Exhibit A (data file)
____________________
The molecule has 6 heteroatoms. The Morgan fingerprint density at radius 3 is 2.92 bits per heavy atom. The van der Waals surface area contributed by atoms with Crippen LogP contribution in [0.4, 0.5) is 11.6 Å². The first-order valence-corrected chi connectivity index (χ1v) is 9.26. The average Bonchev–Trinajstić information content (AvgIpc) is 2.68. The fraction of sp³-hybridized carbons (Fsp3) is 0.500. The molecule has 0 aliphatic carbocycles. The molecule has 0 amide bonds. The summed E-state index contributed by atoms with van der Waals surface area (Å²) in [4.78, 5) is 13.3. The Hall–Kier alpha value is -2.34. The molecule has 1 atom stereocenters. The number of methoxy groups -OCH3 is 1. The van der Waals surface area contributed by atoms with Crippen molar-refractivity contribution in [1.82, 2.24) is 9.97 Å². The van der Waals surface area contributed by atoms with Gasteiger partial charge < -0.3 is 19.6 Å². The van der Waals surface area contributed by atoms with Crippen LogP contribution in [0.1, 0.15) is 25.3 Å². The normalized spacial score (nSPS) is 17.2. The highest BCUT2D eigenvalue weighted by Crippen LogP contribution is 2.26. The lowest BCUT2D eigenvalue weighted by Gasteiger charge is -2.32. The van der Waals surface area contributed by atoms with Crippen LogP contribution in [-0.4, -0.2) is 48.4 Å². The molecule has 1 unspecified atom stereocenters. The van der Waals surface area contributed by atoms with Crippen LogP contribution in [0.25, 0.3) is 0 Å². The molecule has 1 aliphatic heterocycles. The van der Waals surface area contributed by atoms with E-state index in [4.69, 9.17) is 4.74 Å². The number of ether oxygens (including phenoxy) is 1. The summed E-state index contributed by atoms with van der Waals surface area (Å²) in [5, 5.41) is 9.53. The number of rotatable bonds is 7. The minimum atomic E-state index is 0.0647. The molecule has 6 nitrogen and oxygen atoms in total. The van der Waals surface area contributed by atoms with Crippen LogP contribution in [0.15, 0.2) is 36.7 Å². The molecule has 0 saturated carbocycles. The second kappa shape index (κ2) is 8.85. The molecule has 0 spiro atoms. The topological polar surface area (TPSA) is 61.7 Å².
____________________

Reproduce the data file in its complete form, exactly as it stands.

The molecule has 6 heteroatoms. The Morgan fingerprint density at radius 3 is 2.92 bits per heavy atom. The van der Waals surface area contributed by atoms with Crippen LogP contribution in [0.4, 0.5) is 11.6 Å². The first-order valence-corrected chi connectivity index (χ1v) is 9.26. The average Bonchev–Trinajstić information content (AvgIpc) is 2.68. The fraction of sp³-hybridized carbons (Fsp3) is 0.500. The molecule has 0 aliphatic carbocycles. The molecule has 0 amide bonds. The summed E-state index contributed by atoms with van der Waals surface area (Å²) in [4.78, 5) is 13.3. The Hall–Kier alpha value is -2.34. The molecule has 1 atom stereocenters. The number of methoxy groups -OCH3 is 1. The van der Waals surface area contributed by atoms with Crippen molar-refractivity contribution in [1.82, 2.24) is 9.97 Å². The van der Waals surface area contributed by atoms with Gasteiger partial charge < -0.3 is 19.6 Å². The van der Waals surface area contributed by atoms with Crippen LogP contribution in [0.1, 0.15) is 25.3 Å². The normalized spacial score (nSPS) is 17.2. The highest BCUT2D eigenvalue weighted by Crippen LogP contribution is 2.26. The lowest BCUT2D eigenvalue weighted by Gasteiger charge is -2.32. The van der Waals surface area contributed by atoms with Crippen LogP contribution in [-0.4, -0.2) is 48.4 Å². The molecule has 1 unspecified atom stereocenters. The van der Waals surface area contributed by atoms with Crippen LogP contribution in [0.25, 0.3) is 0 Å². The molecule has 1 aliphatic heterocycles. The van der Waals surface area contributed by atoms with E-state index in [4.69, 9.17) is 4.74 Å². The number of ether oxygens (including phenoxy) is 1. The summed E-state index contributed by atoms with van der Waals surface area (Å²) in [5, 5.41) is 9.53. The number of rotatable bonds is 7. The minimum atomic E-state index is 0.0647. The molecule has 6 nitrogen and oxygen atoms in total. The van der Waals surface area contributed by atoms with Crippen LogP contribution in [0.15, 0.2) is 36.7 Å². The molecule has 0 saturated carbocycles. The second kappa shape index (κ2) is 8.85. The molecule has 0 spiro atoms. The topological polar surface area (TPSA) is 61.7 Å².